Tuesday, March 16, 2010

Do you write what you speak?

Language development starts at home. Though I am not particular in making it a disciplinary routine, I talk to my child in my mother tongue-Tamil or Tamizh! I have therefore decided to participate in the Tulika Blogathan to make my point.

Initially, my second language at school was Tamil and from the seventh grade I moved to French. This was because I could read, write and speak Tamil very well (or so I thought!). Though I did n't understand the 'Tirukural' as soon as I read a 'Kural', I was able to interpret it with the help of a guide! Being a Chennaite all my life, I took great pride at my knowledge (however selective) of my mother tongue.I also gloated on the fact that I 'read' Tamil (apart from what was taught in school) from the age of five or six. So my second language being French in school and College did not make any difference.

All the pride fell to dust in my final year of college. We had to perform a 'street play' for an inter-departmental competition and what better than the local language to express our point, we thought. I was super-excited as I was to speak in Tamil in what was conceived as a TV program. As each team performed, lumps were formed in my throat. When our turn came, we made complete fools of ourselves and I spoke Tamil like badly spoken English and needless to say we lost. It was then that I realized that despite speaking in Tamil with my family and friends, formal spoken language is completely different. If this is the case with speaking, we would need a hundred people to interpret what was/is being written.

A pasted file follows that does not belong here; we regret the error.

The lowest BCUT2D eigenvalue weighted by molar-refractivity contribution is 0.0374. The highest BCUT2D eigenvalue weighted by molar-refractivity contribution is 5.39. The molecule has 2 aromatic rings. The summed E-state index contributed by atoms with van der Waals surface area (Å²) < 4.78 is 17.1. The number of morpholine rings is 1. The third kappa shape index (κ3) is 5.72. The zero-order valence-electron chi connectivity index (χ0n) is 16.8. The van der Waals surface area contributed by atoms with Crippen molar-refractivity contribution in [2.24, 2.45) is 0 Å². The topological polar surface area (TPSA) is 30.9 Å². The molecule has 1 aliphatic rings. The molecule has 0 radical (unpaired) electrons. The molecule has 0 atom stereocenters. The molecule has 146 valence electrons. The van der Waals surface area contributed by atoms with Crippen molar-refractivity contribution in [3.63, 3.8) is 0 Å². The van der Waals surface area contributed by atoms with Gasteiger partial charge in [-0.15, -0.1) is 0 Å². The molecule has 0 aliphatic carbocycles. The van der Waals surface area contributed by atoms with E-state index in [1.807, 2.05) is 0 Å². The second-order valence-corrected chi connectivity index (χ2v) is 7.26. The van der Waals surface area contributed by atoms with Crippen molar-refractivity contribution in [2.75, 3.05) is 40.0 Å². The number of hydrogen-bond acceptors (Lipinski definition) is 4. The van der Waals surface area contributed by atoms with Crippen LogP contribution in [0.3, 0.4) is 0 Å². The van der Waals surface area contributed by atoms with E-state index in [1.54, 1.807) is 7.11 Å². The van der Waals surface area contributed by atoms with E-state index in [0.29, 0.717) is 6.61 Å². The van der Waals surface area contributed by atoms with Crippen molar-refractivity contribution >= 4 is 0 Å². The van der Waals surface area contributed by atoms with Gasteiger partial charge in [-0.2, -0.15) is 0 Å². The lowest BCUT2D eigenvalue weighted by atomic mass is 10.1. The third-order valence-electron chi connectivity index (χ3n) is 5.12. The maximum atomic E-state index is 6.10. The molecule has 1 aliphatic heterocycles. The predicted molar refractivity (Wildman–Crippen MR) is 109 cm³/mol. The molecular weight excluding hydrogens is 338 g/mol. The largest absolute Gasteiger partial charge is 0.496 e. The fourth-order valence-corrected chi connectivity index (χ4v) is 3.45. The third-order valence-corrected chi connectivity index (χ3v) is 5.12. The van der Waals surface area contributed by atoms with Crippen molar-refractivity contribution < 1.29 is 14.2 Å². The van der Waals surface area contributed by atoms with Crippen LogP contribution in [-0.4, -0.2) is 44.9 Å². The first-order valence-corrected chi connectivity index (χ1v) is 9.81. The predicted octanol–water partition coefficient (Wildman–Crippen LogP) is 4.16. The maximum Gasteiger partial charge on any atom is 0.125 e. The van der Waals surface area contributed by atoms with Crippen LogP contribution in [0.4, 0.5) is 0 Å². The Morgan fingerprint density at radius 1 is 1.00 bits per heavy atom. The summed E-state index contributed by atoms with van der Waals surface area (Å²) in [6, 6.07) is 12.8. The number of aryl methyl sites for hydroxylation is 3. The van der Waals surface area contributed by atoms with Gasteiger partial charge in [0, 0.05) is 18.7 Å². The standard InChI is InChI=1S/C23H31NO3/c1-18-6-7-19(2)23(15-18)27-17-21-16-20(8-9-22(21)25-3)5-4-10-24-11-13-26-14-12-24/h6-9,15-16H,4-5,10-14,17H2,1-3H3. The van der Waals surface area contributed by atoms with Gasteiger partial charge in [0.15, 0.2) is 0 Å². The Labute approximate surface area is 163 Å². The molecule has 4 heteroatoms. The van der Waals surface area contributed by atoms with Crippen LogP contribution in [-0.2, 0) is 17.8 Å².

The written language is not what one speaks, generally speaking, unless one is hinting at the 'prose-like' lyrics of many of our present Tamil film songs! The spoken form is different from the written language because of colloquialism.

In my opinion, the quality of written language (not only the text book type) depends on what one reads. If you read literature, your writing and oration of the language would become better. But a general 'good-quality' reading exercise will be useful for good writing skills.

I want my child to become familiar with his mother tongue. Though for practical reasons, we may (Sorry V, allow us to make your decisions for the time being!) opt for Hindi as his second language, we are keen on teaching him to read and write in Tamil. His bookshelf has both English and Tamil books, some bi-lingual, apart from alphabet books in both languages. I would also like him follow my track-Magazines!

The problem however, will be seen in the years to come. For instance, when I was about twelve years old, someone gifted me some Tamil books, meant for children and adolescents. I loved them and as was the practice, passed them on to my friends. They gave me a bewildered look and said, "Tamil...nah.
All of them could read, write and speak in Tamil!

2 comments:

Tulika Publishers said...

Hi! Great post - I like that it describes what the gap between the spoken and the written language can mean in everyday life...like auditioning for street theatre and losing because you can't speak the 'right' kind of Tamil:)

LIFE_REFACTORED said...

Good one. Actually I still wonder why we should have two languages, one written and one spoken. Why cant we just have one. It will be so easy to write and say that
its 'semma gubb'uppa' instead of 'Bayankara thoor'naattram?'
Though English has similar problem, the difference is rather subtle and is only to do with the overbearing politeness in the written language.